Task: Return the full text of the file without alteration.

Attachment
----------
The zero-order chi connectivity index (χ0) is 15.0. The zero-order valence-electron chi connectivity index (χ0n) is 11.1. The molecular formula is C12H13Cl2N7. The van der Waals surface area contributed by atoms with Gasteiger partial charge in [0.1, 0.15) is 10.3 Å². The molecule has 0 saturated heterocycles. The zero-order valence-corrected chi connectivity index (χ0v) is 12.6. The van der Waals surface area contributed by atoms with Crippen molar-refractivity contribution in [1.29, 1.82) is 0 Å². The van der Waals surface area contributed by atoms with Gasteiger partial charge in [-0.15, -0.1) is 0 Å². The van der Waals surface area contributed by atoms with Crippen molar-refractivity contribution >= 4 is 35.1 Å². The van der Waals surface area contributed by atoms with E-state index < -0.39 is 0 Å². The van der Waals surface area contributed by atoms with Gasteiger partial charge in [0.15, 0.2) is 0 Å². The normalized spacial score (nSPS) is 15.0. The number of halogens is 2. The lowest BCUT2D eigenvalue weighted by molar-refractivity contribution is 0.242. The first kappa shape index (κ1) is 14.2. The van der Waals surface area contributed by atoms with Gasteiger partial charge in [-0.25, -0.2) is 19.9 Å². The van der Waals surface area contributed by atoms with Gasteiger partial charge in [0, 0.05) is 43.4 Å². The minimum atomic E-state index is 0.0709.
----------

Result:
The zero-order chi connectivity index (χ0) is 15.0. The zero-order valence-electron chi connectivity index (χ0n) is 11.1. The molecular formula is C12H13Cl2N7. The van der Waals surface area contributed by atoms with Gasteiger partial charge in [0.1, 0.15) is 10.3 Å². The molecule has 0 saturated heterocycles. The zero-order valence-corrected chi connectivity index (χ0v) is 12.6. The van der Waals surface area contributed by atoms with Crippen molar-refractivity contribution in [1.29, 1.82) is 0 Å². The van der Waals surface area contributed by atoms with Gasteiger partial charge in [-0.15, -0.1) is 0 Å². The van der Waals surface area contributed by atoms with Crippen molar-refractivity contribution >= 4 is 35.1 Å². The van der Waals surface area contributed by atoms with E-state index < -0.39 is 0 Å². The van der Waals surface area contributed by atoms with Gasteiger partial charge in [0.15, 0.2) is 0 Å². The normalized spacial score (nSPS) is 15.0. The number of halogens is 2. The lowest BCUT2D eigenvalue weighted by molar-refractivity contribution is 0.242. The first kappa shape index (κ1) is 14.2. The van der Waals surface area contributed by atoms with Gasteiger partial charge in [-0.25, -0.2) is 19.9 Å². The van der Waals surface area contributed by atoms with Gasteiger partial charge in [0, 0.05) is 43.4 Å². The minimum atomic E-state index is 0.0709.